We are witnessing a growing trust divide in Australia which has increased in scope and intensity since 2007. The purpose of this briefing paper is to provide a general understanding of how other democracies are seeking to bridge the trust divide. It explores the nature and relevance of the trust problem in the context of the operations of contemporary democracies; outlines various demand and supply side theories that can help explain what is driving trust or its absence; assesses the range of measures taken to promote trust in government and politics over the last few decades; and, examines the views of Australian citizens on various reform proposals. In conclusion, we identify some key lessons for the Democracy 2025 project based on emerging insights from this review.
Please note that this briefing paper draws on some of the core insights from a research bid prepared in June 2018 by one of our authors, Gerry Stoker, with Will Jennings and Pippa Norris to the United Kingdom’s Economic and Social Research Council’s Trust and Global Governance Program. The bid is still under review.
There is widespread concern among scholars and in popular commentary that citizens have grown more distrustful of politicians, sceptical about democratic institutions, and disillusioned with democratic processes or even principles. Weakening political trust is thought to: erode civic engagement and conventional forms of political participation such as voter registration or turnout; reduce support for progressive public policies and promote risk aversion and short-termism in government; and, to create the space for the rise of authoritarian-populist forces. There may also be implications for long-term democratic stability as liberal democratic regimes are thought most durable when built upon popular legitimacy. The trust divide has been most acute in countries highly impacted by the Global Financial Crisis such as Greece. Australia is exceptional in this regard given its experience of 25 years of economic growth suggesting that issues of governing competence rather than economic determinants are becoming more influential in shaping public opinion.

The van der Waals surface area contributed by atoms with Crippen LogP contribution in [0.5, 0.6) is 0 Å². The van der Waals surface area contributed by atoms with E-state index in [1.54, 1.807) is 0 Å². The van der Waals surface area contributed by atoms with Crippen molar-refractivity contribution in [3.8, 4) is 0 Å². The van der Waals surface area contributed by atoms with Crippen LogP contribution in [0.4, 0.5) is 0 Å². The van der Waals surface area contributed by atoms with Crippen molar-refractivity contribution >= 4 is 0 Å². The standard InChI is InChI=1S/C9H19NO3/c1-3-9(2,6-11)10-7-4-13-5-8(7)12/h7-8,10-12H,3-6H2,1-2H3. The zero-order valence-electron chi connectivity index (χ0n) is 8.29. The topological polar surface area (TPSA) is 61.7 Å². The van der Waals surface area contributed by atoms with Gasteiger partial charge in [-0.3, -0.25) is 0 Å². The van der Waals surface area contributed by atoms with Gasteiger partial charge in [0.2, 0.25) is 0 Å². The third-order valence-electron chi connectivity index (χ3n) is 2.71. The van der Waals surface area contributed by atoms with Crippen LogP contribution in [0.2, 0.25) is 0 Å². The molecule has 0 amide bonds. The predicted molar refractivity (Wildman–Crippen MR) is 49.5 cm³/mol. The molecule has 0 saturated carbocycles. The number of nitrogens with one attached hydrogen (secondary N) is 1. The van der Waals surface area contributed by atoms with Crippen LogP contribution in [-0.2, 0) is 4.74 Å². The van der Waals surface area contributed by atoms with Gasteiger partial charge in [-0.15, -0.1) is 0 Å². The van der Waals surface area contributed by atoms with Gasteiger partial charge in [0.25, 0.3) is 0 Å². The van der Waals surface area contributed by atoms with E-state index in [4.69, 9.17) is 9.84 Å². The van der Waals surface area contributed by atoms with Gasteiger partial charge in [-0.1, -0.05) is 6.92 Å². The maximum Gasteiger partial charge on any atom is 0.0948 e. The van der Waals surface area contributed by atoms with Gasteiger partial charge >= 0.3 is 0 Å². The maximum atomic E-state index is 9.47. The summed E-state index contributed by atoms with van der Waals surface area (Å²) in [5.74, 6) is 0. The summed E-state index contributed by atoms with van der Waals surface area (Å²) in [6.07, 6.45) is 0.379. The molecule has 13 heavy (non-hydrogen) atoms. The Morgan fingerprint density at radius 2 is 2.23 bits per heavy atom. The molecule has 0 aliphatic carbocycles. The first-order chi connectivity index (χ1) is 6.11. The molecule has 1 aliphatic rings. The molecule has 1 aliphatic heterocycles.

How you tackle the trust divide depends on how you define the problem and our data and literature review demonstrates that the problem is multi-dimensional requiring a broad range of responses. The literature can be loosely organised around demand and supplyside theories of trust.
Demand-side theories focus on how much individuals trust government and politics and explore their key characteristics. What is it about citizens, such as their educational background, class, location, country or cohort of birth which makes them trusting or not? What drives the prospects for political engagement and what makes citizens feel that their vote counts? Or that their active engagement could deliver value. Are citizens changing their outlook and perspectives which in some way is making them less trusting and willing to participate? In general, our review of the literature suggests that the strongest predictors of distrust continue to be attitudinal and are connected to negativity about politics.